Great expectations from Myanmar’s first general election in decades on Nov 8 are unlikely to be met, analysts caution.
But despite much uncertainty over the shape of the country’s future leadership, potential flashpoints in Rakhine and Shan states and a risk of renewed conflict if a ceasefire accord with armed groups is not reached, a U-turn on reforms is unlikely, said Dr Kyaw Yin Hlaing, adviser to the government on education and director of the Centre for Diversity and National Harmony in Yangon.
Dr Richard Horsey, a former top UN official in Myanmar and now an independent consultant based in Yangon, said: “In general, the broad arc of the transition will continue.”
“There will continue to be international engagement and investment, and 7-8 per cent GDP growth for the foreseeable future is certainly possible,” Dr Horsey told a forum yesterday at Chulalongkorn University’s Institute of Strategic and International Studies.
The post-election scenario remains a huge uncertainty in a fragmented landscape in which as many as 89 political parties are contesting for positions in the 664-seat Parliament, 25 per cent of which are reserved for the military in what is in effect its insurance policy against abrupt change.
The elections “won’t bring liberal democracy” but “Myanmar will muddle through”, Dr Tin Maung Maung Than, senior research fellow at Singapore’s Institute of Southeast Asian Studies, said at the same forum.
The three main power blocs – the ruling military-backed Union Solidarity and Development Party (USDP), the opposition National League for Democracy (NLD) and ethnic minority parties – all expect to do well at the polls.
The USDP is saying it will not be routed, and the NLD feels it could achieve the landslide it got in the aborted 1990 elections. Ethnic parties believe they can get 25 per cent of seats and be kingmakers.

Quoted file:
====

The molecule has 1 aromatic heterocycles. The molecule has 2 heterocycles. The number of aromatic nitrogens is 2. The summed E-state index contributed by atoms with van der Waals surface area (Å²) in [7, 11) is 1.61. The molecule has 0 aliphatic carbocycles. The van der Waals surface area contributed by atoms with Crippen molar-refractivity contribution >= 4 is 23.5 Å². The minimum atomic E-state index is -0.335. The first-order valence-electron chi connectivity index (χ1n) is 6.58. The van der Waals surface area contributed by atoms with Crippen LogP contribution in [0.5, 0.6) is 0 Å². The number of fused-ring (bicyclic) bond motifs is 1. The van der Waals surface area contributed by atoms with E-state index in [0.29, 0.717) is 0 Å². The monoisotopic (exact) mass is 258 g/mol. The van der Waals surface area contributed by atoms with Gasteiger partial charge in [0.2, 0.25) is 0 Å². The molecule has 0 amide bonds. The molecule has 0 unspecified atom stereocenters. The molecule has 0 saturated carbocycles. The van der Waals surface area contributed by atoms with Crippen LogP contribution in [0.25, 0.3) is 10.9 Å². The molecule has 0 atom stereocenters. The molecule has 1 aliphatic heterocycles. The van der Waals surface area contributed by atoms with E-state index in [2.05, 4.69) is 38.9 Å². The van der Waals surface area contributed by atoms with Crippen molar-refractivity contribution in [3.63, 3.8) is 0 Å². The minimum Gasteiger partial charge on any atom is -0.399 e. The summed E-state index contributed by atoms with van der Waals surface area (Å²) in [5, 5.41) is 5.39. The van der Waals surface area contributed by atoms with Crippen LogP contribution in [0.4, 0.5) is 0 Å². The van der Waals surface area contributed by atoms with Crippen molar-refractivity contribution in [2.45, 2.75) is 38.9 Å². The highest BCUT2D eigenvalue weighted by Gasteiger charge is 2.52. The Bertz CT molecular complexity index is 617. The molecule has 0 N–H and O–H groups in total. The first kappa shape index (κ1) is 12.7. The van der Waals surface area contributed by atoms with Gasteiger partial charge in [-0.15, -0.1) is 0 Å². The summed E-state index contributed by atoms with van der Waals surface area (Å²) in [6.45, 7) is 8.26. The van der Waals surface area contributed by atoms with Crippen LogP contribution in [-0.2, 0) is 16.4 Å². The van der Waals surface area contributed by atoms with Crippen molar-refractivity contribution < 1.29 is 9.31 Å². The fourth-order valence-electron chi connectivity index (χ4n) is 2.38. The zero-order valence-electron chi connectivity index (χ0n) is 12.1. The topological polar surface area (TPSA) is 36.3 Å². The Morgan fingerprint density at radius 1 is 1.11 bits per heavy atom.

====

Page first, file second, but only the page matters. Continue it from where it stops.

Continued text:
“None of those expectations are likely to be met,” Dr Horsey said. “The USDP will shrink in size from the 70 per cent of elected seats it currently controls. The NLD will become the largest single party but whether or not it will have an outright majority is an open question… Ethnic parties in the 1990 and 2010 elections achieved about 15 per cent of the seats, so they would have to double their electoral success.”
As the Aug 14 registration deadline looms – pushed back from Aug 8 because some states are hit by devastating floods – the parties are scrambling to finalise their candidate lists.
Meanwhile, USDP, which sailed into power in 2010 in a flawed election boycotted by the NLD, is under strain. Its leader, Speaker of Parliament Thura Shwe Mann, 68, has incurred the displeasure of elements of the army for allowing a recent Parliament vote on rolling back the military’s influence.
The attempt was defeated and the military remains entrenched, but Mr Shwe Mann has switched from the military-dominated capital Naypyitaw from where he won in 2010, to his home constituency in Phyu, near Yangon – seen by pundits as a safer bet for the former top general who says he wants to be president.
And incumbent President Thein Sein, 70, has said he is available to serve a second term if asked to.
A crucial part of the jigsaw is the peace negotiations with armed ethnic groups, which will resume today in what is in effect a last attempt to achieve an accord before the elections.
Leaders of various armed groups met President Thein Sein on Monday, and the army commander-in-chief yesterday. Peace process insiders are cautiously optimistic, but warn that the army’s patience is running out and failure could lead to renewed conflict and some border areas ruled out of the polls.
Failure to reach an agreement this week could also plunge the peace process into a long hiatus, as the new government will officially take power only next March.
Still, Myanmar’s transition should remain largely on track.
“They have buy-in from all of the political elites – the military, the Union Solidarity and Development Party, and the National League for Democracy,” said Dr Horsey.
“The NLD seems to understand that to have a stable political transition, it must have a working relationship with the army,” said
Dr Kyaw Yin Hlaing. “None of the stakeholders want things to go wrong, they want things to move forward.”
Source: Straits Times